Kansas City Royals

Hochevar struggling to live up to potential

At his best, Royals right-hander Luke Hochevar is a pitcher with game-changing talent who is looking for an identity.

At his worst, Hochevar is... well, most of last season defined Hochevar at his worst.

Still, for a pitcher who had the highest ERA in the American League, 6.55, Hochevar has something to build on. His 17 poor starts were mixed in with eight good ones, and the problem, he thinks, is easy to pinpoint.

"The starts that didn't go as planned, (the damage) all came in one inning," the 26-year-old Hochevar said Thursday at the Royals Caravan event at Heroes Sports Bar. "I pitched good for six innings, but it was that big inning that was always biting me."

The 6-foot-5, 205-pound Hochevar was the No. 1 overall pick by the Royals in 2006. The previous year, he was drafted in the first round by the Los Angeles Dodgers but did not sign.

His minor league career was rocky until the 2009 season, when he dominated at Triple-A Omaha and earned a promotion to Kansas City in May.

Hochevar's up-and-down season was mostly down, but he gave hope that he could be a future ace in starts such as the one against Texas in July, when he struck out 13 without a walk in seven innings to earn a win.

"Statistically, I wasn't pleased with my overall performance," Hochevar said. "But when I made adjustments and eliminated that one bad inning, that's when I had my good, quality starts."

In Hochevar's eight quality starts — defined as pitching at least six innings with three or fewer runs allowed — he was 5-0 with a 2.04 ERA. In his 17 other outings, he was 2-13 with a 9.86 ERA.

With five pitches, Hochevar fashions himself as a groundball pitcher. But some of his best starts in 2009 came when he had a high strikeout total.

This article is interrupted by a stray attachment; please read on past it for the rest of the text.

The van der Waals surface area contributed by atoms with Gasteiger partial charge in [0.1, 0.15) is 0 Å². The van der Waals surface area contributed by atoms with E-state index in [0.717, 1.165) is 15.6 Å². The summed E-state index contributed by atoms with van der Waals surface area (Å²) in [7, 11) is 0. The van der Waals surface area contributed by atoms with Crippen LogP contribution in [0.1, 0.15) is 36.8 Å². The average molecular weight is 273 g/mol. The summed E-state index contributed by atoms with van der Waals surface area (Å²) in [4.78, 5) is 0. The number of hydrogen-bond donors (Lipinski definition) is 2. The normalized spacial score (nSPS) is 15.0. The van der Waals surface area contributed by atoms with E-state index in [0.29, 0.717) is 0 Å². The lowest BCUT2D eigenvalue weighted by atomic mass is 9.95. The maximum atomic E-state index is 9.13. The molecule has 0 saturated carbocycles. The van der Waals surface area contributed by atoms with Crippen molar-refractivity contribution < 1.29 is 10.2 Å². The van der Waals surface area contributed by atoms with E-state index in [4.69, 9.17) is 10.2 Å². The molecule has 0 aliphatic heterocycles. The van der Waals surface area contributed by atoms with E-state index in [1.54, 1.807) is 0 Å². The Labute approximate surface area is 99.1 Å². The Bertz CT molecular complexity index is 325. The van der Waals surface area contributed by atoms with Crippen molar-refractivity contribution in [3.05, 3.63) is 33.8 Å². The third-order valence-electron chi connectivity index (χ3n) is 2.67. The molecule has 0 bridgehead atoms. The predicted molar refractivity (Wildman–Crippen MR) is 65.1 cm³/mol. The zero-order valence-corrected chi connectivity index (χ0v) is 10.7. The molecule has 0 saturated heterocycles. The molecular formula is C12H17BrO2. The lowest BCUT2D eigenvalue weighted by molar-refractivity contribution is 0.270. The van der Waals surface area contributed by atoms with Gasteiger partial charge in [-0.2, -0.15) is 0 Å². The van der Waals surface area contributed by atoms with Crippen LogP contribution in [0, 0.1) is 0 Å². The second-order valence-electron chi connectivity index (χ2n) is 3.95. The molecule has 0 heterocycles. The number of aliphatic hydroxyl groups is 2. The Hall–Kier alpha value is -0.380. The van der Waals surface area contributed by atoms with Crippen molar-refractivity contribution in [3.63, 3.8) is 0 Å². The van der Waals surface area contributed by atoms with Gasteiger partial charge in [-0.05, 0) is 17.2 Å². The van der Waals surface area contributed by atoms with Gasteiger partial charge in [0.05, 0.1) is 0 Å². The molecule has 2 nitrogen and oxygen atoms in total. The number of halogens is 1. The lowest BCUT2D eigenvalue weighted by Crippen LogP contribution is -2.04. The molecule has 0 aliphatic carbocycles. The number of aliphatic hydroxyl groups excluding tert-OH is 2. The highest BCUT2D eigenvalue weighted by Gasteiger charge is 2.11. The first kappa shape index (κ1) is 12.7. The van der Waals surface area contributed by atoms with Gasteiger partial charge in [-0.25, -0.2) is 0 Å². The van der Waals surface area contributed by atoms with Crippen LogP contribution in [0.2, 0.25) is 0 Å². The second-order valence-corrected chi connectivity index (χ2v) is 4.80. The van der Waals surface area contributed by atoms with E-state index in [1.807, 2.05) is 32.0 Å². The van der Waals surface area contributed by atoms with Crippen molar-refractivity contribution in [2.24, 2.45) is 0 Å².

He might be at his best when he can mix power with finesse — he struck out 8.3 batters per nine innings in his final 16 starts, when he also saw an improved groundball rate. Hochevar's second-most-often used pitch is his slider, which he calls his "out" pitch.

"I struck out a lot of guys in the minor leagues and all of a sudden they weren't punching out anymore," Hochevar said. "Learning how to punch guys out in the big leagues is different, but I started getting on rolls and striking guys out."

Bad luck also played a part in Hochevar's disastrous season. The Royals had one of the league's worst defenses, which turned some of those groundballs into hits.

Kansas City believes it took steps toward solving its defensive issues by acquiring veterans Jason Kendall and Scott Podsednik to play catcher and center field, and second-year player Chris Getz to man second base.

"You really can't start blaming things on luck or you don't get anywhere and you're running in circles, basically," Hochevar said. "I felt like we made some good acquirements this offseason... I think those are going to be some good additions."